Now take the plastic piece and put it into the pump head with the open end going in first so that the valve-stem-depresser is uppermost.
Put the rubber part in place with the larger hole facing upwards and the smaller hole against the open end of the plastic piece.
You can now refit the external knurled nut. Close the lever and push the rubber seal down. Now screw on the external knurled nut. Don’t over tighten it, it just needs to be finger tight.
Your pump is now ready, let’s move on to the schrader valve itself.
Push the connector on as far as you can. This is important as if the pump isn’t connected properly then the air isn’t getting into the tube. At this point air might start escaping, but don’t worry about this. If there is a lever on your pump, move it now so that the pump adapter grips the valve. This should stop any air escaping. Now start pumping. If the air isn’t going in, you will find it really difficult to pump and the needle on the pressure gauge will be shooting up. Remove the connector and try again until the air goes in.
Now you can start inflating your tyre. Keep checking the pressure, either with the assistance of a gauge or by pressing on the tyre and feeling that it is “hard like an apple not soft like an orange”.
Once you have reached the desired pressure, release the pump and refit the dust cap.
How to pump bike tyres FAQs
If you need to pump up your tyres it is either because you haven’t inflated them for a long time or because you have a puncture. If you do have a puncture then tyre inflation alone won’t solve the problem.
There’s no hard and fast rule about this. If you use your bike daily, say to commute, then you should check them once a week. If you use your bike less frequently, then get into the habit of checking them before a ride. Air is being lost constantly, but at a very slow rate, so it is easy to not realise that the tyres are deflating.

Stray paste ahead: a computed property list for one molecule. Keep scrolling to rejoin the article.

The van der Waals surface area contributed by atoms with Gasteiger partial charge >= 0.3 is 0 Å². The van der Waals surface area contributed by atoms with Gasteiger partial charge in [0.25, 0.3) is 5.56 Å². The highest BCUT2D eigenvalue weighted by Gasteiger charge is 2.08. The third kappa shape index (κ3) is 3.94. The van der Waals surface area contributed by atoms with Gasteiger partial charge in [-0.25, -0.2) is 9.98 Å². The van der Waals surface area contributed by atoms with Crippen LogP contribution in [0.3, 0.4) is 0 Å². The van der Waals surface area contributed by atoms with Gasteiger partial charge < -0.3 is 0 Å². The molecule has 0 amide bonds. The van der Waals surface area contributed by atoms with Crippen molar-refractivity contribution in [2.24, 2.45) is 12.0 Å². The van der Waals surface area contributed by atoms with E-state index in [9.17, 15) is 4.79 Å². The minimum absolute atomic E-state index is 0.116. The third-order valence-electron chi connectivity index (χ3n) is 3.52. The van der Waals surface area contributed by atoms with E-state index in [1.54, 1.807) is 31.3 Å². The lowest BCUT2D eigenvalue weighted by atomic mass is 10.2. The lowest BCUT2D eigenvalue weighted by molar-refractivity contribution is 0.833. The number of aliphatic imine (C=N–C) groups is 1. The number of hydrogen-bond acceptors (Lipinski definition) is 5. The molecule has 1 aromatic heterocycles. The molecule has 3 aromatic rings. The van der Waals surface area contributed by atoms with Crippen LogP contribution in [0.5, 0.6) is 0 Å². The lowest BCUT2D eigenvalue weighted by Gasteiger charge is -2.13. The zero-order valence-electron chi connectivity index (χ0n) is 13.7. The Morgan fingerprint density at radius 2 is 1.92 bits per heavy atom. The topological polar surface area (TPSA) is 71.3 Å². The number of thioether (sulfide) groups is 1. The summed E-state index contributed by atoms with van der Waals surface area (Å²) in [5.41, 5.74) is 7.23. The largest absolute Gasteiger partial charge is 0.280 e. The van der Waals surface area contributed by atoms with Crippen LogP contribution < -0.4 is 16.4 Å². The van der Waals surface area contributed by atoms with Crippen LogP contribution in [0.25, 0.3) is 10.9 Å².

1. To allow the air to enter the inner tube. The valve is where the air gets into the inner tube. It has a mechanism that allows air in and then can close to stop air escaping.
2. To allow the air to leave the inner tube. Sometimes we need to release the air from the inner tube. We might need to fit a new tyre, reseat the current tyre or allow the tyre past the brake blocks’.
A valve is used to control the amount of air in an inner tube. When the cylinder in a bicycle pump is compressed, air is pushed down the tube of the pump and then into the inner tube via the valve, which is forced open by the pressure of the air. When the handle of the pump is pulled up again, the valve shuts off automatically so that the air cannot escape from the tire, and new air is sucked into the cylinder so the process can be repeated. On top of the valve there should be a dust cap. This is designed to keep debris out of the valve. Standard issue are plastic, generally black, but different coloured plastic or aluminium ones are available. BMX riders will sometimes pimp their ride with funky shaped dust caps, such as skulls or dice.
Throughout the history of the bicycle, different valves have been developed and subsequently fallen out of use. Now there are two main types of valve, Schrader and Presta.
Schrader valve– The Schrader valve consists of a 8mm diameter stem into which a valve core is threaded. The valve core is assisted by a spring, this is called a check valve that is meant to allow airflow in only one direction; the Schrader-valve tube requires pressure on the inner pin to let air in. If the valve core is faulty, it can be extracted and replaced using a Schrader valve core tool.
Presta valve– The Presta valve is stem is 6mm in diameter. There are different lengths to allow for rims with a deeper section. 40mm is a standard length. Just the action of the air pressure holds the inner valve body shut, but there is also a small screw and captive nut on top of the valve body that ensures that the valve stays closed. To permit airflow in either direction, the valve nut must be unscrewed and depressed.
Advantages of a schrader valve: